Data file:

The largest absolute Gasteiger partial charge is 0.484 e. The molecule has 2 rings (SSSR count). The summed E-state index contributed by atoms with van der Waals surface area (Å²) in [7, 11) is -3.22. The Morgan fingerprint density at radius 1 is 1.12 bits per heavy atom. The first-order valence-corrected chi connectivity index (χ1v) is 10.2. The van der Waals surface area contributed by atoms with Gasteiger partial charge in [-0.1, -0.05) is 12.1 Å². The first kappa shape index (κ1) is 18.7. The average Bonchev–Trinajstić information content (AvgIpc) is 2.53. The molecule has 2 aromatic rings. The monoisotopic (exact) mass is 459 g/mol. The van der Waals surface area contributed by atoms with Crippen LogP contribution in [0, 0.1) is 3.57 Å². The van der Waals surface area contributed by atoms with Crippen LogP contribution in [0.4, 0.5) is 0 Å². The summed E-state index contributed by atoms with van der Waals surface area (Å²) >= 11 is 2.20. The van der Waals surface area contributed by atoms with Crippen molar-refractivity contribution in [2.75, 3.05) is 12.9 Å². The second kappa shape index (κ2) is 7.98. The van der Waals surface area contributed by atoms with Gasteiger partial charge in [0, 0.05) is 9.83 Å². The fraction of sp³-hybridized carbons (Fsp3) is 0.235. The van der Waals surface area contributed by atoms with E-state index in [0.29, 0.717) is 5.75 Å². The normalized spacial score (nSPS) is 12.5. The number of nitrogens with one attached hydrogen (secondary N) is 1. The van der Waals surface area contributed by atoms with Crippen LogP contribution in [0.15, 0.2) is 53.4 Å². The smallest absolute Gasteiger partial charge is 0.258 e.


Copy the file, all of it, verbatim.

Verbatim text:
The largest absolute Gasteiger partial charge is 0.484 e. The molecule has 2 rings (SSSR count). The summed E-state index contributed by atoms with van der Waals surface area (Å²) in [7, 11) is -3.22. The Morgan fingerprint density at radius 1 is 1.12 bits per heavy atom. The first-order valence-corrected chi connectivity index (χ1v) is 10.2. The van der Waals surface area contributed by atoms with Gasteiger partial charge in [-0.1, -0.05) is 12.1 Å². The first kappa shape index (κ1) is 18.7. The average Bonchev–Trinajstić information content (AvgIpc) is 2.53. The molecule has 2 aromatic rings. The monoisotopic (exact) mass is 459 g/mol. The van der Waals surface area contributed by atoms with Crippen LogP contribution in [0, 0.1) is 3.57 Å². The van der Waals surface area contributed by atoms with Crippen LogP contribution in [0.4, 0.5) is 0 Å². The summed E-state index contributed by atoms with van der Waals surface area (Å²) >= 11 is 2.20. The van der Waals surface area contributed by atoms with Crippen molar-refractivity contribution in [2.75, 3.05) is 12.9 Å². The second kappa shape index (κ2) is 7.98. The van der Waals surface area contributed by atoms with Gasteiger partial charge in [0, 0.05) is 9.83 Å². The fraction of sp³-hybridized carbons (Fsp3) is 0.235. The van der Waals surface area contributed by atoms with E-state index in [0.29, 0.717) is 5.75 Å². The normalized spacial score (nSPS) is 12.5. The number of nitrogens with one attached hydrogen (secondary N) is 1. The van der Waals surface area contributed by atoms with Crippen LogP contribution in [0.15, 0.2) is 53.4 Å². The smallest absolute Gasteiger partial charge is 0.258 e.